Room at the shelters?

Posted at 10:16 PM, Dec 09, 2015
and last updated 2015-12-10 00:16:22-05

When it comes to the issue of homelessness in Boise, many are asking -- why aren't people heading to the shelters? Those at the River of Life men’s shelter say they have beds and opportunities available for those seeking help.

“Whatever's needed. We want to assist. We want to help. That's our goal,” said Jacob Lang, the Director of the Boise Rescue Mission’s River of Life’s men’s shelter. He says their motto is not just a hand-out, but also a hand-up.

"Multiple services from our job search, to our accountability program, which is our money savings program, as well as we have a veterans program, a drug and alcohol program. We have multiple programs so that we can help the homeless,” said Lang.

Despite the opportunities that River of Life provides, Lang said they haven't seen an increase in people seeking shelter since tent city has been shut down.

"Actually our numbers have been down, we have lots of beds available currently in all of our dorms,” said Lang.

"Nobody wants to understand the story, nobody wants to listen. Nobody takes the time to ask,” said Karen Lang, a homeless woman in Boise.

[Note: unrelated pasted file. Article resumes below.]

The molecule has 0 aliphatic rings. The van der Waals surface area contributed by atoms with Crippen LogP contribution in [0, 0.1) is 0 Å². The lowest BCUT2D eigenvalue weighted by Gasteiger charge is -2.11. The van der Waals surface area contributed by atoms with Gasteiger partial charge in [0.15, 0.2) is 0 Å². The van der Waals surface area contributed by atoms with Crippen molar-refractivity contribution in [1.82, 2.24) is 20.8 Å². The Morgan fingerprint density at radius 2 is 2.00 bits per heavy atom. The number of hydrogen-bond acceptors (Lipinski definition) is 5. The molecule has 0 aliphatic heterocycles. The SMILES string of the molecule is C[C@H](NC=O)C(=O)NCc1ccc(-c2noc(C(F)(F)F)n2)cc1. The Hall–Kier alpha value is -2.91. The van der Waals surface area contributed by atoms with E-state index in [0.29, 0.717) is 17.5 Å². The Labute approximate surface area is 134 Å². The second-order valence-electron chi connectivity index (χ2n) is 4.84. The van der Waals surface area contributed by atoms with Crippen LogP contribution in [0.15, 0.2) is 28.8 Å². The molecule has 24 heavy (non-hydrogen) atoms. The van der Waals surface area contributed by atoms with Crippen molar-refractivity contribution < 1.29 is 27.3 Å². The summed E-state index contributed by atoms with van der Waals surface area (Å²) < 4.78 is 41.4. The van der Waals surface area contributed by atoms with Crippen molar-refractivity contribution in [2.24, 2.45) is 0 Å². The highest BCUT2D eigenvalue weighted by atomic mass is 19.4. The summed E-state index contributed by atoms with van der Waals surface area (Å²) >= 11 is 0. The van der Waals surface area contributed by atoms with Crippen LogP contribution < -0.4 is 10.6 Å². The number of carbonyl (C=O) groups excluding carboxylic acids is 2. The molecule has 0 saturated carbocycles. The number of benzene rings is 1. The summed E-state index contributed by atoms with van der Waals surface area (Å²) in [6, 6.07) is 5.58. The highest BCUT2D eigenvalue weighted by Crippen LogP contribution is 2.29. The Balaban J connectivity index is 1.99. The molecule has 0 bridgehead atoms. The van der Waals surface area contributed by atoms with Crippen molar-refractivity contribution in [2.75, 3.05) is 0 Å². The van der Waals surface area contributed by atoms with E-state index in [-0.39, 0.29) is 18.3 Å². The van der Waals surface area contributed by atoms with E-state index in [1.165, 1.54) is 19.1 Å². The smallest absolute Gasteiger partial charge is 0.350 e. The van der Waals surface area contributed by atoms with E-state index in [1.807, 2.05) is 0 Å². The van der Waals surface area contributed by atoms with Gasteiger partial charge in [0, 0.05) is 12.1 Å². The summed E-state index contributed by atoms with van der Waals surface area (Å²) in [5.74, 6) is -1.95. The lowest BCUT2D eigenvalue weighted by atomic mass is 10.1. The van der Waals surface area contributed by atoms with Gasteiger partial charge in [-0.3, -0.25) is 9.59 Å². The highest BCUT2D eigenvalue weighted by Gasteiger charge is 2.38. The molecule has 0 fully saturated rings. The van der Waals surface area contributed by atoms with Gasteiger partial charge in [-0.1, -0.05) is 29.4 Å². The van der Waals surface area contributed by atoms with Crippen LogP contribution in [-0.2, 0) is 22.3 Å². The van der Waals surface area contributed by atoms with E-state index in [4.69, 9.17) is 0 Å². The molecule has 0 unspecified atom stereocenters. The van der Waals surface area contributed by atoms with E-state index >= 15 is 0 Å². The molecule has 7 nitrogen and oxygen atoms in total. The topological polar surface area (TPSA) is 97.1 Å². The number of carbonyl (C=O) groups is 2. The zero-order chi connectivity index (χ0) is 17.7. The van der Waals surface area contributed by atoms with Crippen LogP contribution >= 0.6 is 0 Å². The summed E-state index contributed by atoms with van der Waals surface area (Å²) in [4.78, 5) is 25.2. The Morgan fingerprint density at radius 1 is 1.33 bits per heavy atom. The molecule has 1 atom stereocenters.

So we did ask--where are the homeless sleeping since cooper court was shut down?

"Several that I know of for sure went to [Interfaith] Sanctuary, including myself, but I can't even have my dog there right now because he's not a service animal, he's a companion animal, but they've changed the rules,” said Shay.

Shay says that rules about animals are one reason homeless avoid local shelters. Also because shelters separate men and women.

"At our Women's shelters, we can take the women and their children, but the men would have to stay with us, or in Nampa,” explains Lang.

"At City lights, not only are we required to be separated, because being together is a show of affection, but also not allowed to wear my pentagram, or my goddess amulet ... I'm Wiccan,” said Anita, a homeless woman.

"We really are individually based, so not everybody is the same, so we focus on the person first.  Last month there were 40 we transitioned to permanent housing, and that's our goal,” said Lang.

Lang says he went down personally to Cooper Court for several weeks before it was shut down by the city, to invite those who were sleeping in tents to come. He still hopes they do.
“I don't think anyone really wants them out there to freeze. It's going to get cold, so it's better to be out in a nice warm bed,” said Lang.